Today I saw “The Great Mystery”, and it was beautiful.
The term comes to us via Charles Alexander Eastman (Ohiyesa in Sioux), the first native American to write an account of what it was like to grow up as an aboriginal in North America before the arrival of Europeans. Until the age of sixteen, Charles (Ohiyesa) knew nothing except buffalo hunting and the arts necessary to becoming a successful aboriginal male. His religious instruction involved no doctrine as Christians know it. Rather, he was reminded to pause and make himself aware of “The Great Mystery” at some appropriate juncture during his day. His worship took place on the alter of those magnificent vistas which nature affords. Looking out from the peak of a great height, or by the crash of rushing waters, one took in “the Great Mystery”. Such solitary moments of awe were religion without the need for words.
This week when we camped out in in Algonquin Park to see the fall colours, I saw “The Great Mystery” up close and personal and I understood something of what Charles Eastman was talking about.
We were up at Algonquin because of pandemic fatigue. Tired, cranky, and time to get away from the confines of home. Time to dislodge some of those troubles that plague the back of our minds during such unsettling times. Time to figure out whether the cup is half full, or half empty.
Beauty is something one can be trained for, in theory at least. I know because I went to art school and was trained in those theories. Knowing what looks good, and why is a pedagogical exercise. We learned for example, the theory of the colour wheel. There are primary colours like cyan, magenta and yellow. Secondary colours when you mix them, like red, green, and blue. But you get into subtleties when you start with the tertiary colours, using things like Indigo and yellowy oranges. lt helps to know how and why when you start combining such colours.
And so it was, that we arrived at Algonquin and all the leaves were in full array, I saw the use of tertiary complements, on steroids. Tertiary complements are the use of such colours as red oranges, set against greeny blue. Blue purples against yellow oranges. The genius of such colours is that they are both striking and subtle. They harmonize at the same time that they contrast.
Out on canoe lake, we saw rusty ochres mixed with deep greens, sepias and carmine adorning the hills and peaks all around us. Nature’s palette come to life. We also saw a lot of people taking in the same vistas along the bike routes through the park. Most were surprisingly old and grey-haired. They were almost all smiling brightly too, greeting us as they rode past. It’s pretty hard to be in a bad mood when you are in the midst of such fall splendour. The beauty permeates your senses, and your worries fall away.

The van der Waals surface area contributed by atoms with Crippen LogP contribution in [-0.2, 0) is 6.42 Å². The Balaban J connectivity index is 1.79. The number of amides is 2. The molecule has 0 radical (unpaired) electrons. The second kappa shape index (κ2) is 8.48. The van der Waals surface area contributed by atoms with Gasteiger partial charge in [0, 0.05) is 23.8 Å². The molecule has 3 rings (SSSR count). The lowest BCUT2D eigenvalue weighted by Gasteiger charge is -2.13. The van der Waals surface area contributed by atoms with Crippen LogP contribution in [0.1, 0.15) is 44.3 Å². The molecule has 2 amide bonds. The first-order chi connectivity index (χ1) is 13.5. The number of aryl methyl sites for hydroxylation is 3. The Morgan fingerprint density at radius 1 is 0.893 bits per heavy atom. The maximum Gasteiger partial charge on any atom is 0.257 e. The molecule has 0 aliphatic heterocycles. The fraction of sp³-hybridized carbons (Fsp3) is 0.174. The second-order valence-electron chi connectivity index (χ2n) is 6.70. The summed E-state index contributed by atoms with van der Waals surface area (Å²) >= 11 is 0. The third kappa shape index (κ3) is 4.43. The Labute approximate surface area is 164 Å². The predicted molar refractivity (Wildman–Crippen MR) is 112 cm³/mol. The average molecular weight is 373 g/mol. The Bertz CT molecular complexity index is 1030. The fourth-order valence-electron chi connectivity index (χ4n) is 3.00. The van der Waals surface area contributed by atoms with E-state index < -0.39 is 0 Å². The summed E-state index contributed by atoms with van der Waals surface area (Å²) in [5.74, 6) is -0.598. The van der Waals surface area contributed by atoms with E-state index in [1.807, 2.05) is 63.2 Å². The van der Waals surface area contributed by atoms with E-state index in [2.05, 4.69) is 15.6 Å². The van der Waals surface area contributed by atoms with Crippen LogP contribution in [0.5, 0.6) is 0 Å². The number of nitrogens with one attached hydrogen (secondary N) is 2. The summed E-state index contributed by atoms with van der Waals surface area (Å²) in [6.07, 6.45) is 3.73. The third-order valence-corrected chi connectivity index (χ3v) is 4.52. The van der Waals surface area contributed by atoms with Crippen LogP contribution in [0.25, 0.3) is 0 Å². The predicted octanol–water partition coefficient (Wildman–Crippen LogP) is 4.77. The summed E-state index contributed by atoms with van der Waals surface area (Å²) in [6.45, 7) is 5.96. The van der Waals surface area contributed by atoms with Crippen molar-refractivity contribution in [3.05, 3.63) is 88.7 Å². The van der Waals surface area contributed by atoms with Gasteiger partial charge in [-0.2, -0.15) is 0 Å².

Charles Eastman progressed from life as a medicine man, to a man of medicine. He graduated as a doctor from Boston University, and was one of those who provided medical care to the casualties at Wounded Knee. He later on became a man of letters, writing five books in English about his particular Dakota Sioux take on life. He was active as a reformer and influencer in the community, setting up branches of the YMCA and the Boy Scouts of America.
Just like Charles Eastman observed, it is good to take in “The Great Mystery” at least once every single day. It makes us understand that in the balance of things, the cup tends to be more full than empty. Who instructed nature to be so beautiful? Who taught the spectrum of the seasons to adhere to colour theories we learn cerebrally? How did nature get to be so clever?
It seems that “The Great Mystery” finds sufficiency in such beauty. It is free to be taken in by both saint and sinner, pauper and prince. “The Great Mystery” seems to be a display of beneficence. How could one feel pessimistic in the face of splendour?
Saint Paul himself expressed in the first chapter of Romans that what we apprehend in nature is adequate witness. It makes you wonder how much one must know ABOUT God in order to know God. Theologians in a breechcloth may have agreed, for the carnate is inexplicably tied with the incarnate.
I think I understand that phrase in the creation story, where God looked out on the work of his hands, and saw that it was good. It is possible to learn theories of beauty, in your head. But it is not the same thing as seeing beauty. And seeing beauty is not the same thing as STOPPING to drink it in. It changes you.
I don’t know everything, but I do know when something is beautiful and maybe that is enough.